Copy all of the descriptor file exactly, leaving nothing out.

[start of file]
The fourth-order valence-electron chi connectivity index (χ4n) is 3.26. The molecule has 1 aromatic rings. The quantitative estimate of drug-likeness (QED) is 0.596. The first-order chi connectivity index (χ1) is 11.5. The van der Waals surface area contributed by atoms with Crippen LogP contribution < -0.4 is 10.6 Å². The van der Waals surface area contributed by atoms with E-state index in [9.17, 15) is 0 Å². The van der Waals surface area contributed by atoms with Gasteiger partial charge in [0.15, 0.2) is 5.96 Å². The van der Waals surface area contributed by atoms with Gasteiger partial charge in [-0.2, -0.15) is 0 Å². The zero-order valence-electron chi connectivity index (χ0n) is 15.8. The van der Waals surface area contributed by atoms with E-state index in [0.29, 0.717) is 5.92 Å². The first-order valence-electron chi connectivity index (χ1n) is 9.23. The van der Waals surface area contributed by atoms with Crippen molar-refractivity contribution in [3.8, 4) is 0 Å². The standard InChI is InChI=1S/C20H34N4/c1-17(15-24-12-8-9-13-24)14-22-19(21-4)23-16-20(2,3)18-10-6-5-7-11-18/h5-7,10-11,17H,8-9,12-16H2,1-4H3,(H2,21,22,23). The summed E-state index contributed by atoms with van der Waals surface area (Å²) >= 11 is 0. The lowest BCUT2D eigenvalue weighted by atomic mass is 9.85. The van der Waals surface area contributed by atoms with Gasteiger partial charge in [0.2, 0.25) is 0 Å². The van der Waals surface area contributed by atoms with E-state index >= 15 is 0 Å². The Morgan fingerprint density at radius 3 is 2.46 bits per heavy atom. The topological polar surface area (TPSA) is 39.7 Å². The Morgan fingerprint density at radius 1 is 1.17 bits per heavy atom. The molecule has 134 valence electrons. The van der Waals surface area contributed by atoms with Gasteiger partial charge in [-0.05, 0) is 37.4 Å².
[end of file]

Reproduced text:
The fourth-order valence-electron chi connectivity index (χ4n) is 3.26. The molecule has 1 aromatic rings. The quantitative estimate of drug-likeness (QED) is 0.596. The first-order chi connectivity index (χ1) is 11.5. The van der Waals surface area contributed by atoms with Crippen LogP contribution < -0.4 is 10.6 Å². The van der Waals surface area contributed by atoms with E-state index in [9.17, 15) is 0 Å². The van der Waals surface area contributed by atoms with Gasteiger partial charge in [0.15, 0.2) is 5.96 Å². The van der Waals surface area contributed by atoms with Gasteiger partial charge in [-0.2, -0.15) is 0 Å². The zero-order valence-electron chi connectivity index (χ0n) is 15.8. The van der Waals surface area contributed by atoms with E-state index in [0.29, 0.717) is 5.92 Å². The first-order valence-electron chi connectivity index (χ1n) is 9.23. The van der Waals surface area contributed by atoms with Crippen molar-refractivity contribution in [3.8, 4) is 0 Å². The standard InChI is InChI=1S/C20H34N4/c1-17(15-24-12-8-9-13-24)14-22-19(21-4)23-16-20(2,3)18-10-6-5-7-11-18/h5-7,10-11,17H,8-9,12-16H2,1-4H3,(H2,21,22,23). The summed E-state index contributed by atoms with van der Waals surface area (Å²) >= 11 is 0. The lowest BCUT2D eigenvalue weighted by atomic mass is 9.85. The van der Waals surface area contributed by atoms with Gasteiger partial charge in [0.2, 0.25) is 0 Å². The van der Waals surface area contributed by atoms with E-state index >= 15 is 0 Å². The Morgan fingerprint density at radius 3 is 2.46 bits per heavy atom. The topological polar surface area (TPSA) is 39.7 Å². The Morgan fingerprint density at radius 1 is 1.17 bits per heavy atom. The molecule has 134 valence electrons. The van der Waals surface area contributed by atoms with Gasteiger partial charge in [-0.05, 0) is 37.4 Å².